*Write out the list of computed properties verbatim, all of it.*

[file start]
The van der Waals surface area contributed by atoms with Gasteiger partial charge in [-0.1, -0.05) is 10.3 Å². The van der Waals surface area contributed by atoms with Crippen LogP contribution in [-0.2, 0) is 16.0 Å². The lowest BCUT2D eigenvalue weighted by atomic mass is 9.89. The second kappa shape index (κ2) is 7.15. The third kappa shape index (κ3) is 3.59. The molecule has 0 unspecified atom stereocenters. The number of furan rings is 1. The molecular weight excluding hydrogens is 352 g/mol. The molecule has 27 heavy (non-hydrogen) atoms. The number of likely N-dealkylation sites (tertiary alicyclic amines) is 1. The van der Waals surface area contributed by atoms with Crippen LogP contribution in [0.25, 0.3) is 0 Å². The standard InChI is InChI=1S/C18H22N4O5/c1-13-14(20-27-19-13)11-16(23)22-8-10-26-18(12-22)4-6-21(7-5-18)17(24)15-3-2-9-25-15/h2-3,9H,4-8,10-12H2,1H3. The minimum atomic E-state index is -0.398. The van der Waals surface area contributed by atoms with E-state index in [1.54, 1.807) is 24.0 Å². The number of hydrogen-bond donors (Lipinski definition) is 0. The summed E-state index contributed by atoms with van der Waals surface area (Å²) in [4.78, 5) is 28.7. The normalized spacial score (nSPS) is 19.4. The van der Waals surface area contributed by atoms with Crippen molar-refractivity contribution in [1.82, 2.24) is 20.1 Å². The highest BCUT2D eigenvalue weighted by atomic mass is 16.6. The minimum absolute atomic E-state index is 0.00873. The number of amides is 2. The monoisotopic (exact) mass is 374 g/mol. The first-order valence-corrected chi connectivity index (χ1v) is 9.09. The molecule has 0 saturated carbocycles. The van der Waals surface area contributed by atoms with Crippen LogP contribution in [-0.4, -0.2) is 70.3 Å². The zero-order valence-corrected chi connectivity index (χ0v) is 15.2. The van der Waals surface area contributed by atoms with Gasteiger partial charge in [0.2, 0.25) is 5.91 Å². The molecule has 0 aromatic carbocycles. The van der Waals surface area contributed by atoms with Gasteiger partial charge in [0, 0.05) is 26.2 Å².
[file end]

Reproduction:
The van der Waals surface area contributed by atoms with Gasteiger partial charge in [-0.1, -0.05) is 10.3 Å². The van der Waals surface area contributed by atoms with Crippen LogP contribution in [-0.2, 0) is 16.0 Å². The lowest BCUT2D eigenvalue weighted by atomic mass is 9.89. The second kappa shape index (κ2) is 7.15. The third kappa shape index (κ3) is 3.59. The molecule has 0 unspecified atom stereocenters. The number of furan rings is 1. The molecular weight excluding hydrogens is 352 g/mol. The molecule has 27 heavy (non-hydrogen) atoms. The number of likely N-dealkylation sites (tertiary alicyclic amines) is 1. The van der Waals surface area contributed by atoms with Crippen LogP contribution in [0.25, 0.3) is 0 Å². The standard InChI is InChI=1S/C18H22N4O5/c1-13-14(20-27-19-13)11-16(23)22-8-10-26-18(12-22)4-6-21(7-5-18)17(24)15-3-2-9-25-15/h2-3,9H,4-8,10-12H2,1H3. The minimum atomic E-state index is -0.398. The van der Waals surface area contributed by atoms with E-state index in [1.54, 1.807) is 24.0 Å². The number of hydrogen-bond donors (Lipinski definition) is 0. The summed E-state index contributed by atoms with van der Waals surface area (Å²) in [4.78, 5) is 28.7. The normalized spacial score (nSPS) is 19.4. The van der Waals surface area contributed by atoms with Crippen molar-refractivity contribution in [1.82, 2.24) is 20.1 Å². The highest BCUT2D eigenvalue weighted by atomic mass is 16.6. The minimum absolute atomic E-state index is 0.00873. The number of amides is 2. The monoisotopic (exact) mass is 374 g/mol. The first-order valence-corrected chi connectivity index (χ1v) is 9.09. The molecule has 0 saturated carbocycles. The van der Waals surface area contributed by atoms with Crippen LogP contribution in [-0.4, -0.2) is 70.3 Å². The zero-order valence-corrected chi connectivity index (χ0v) is 15.2. The van der Waals surface area contributed by atoms with Gasteiger partial charge in [0.2, 0.25) is 5.91 Å². The molecule has 0 aromatic carbocycles. The van der Waals surface area contributed by atoms with Gasteiger partial charge in [0, 0.05) is 26.2 Å².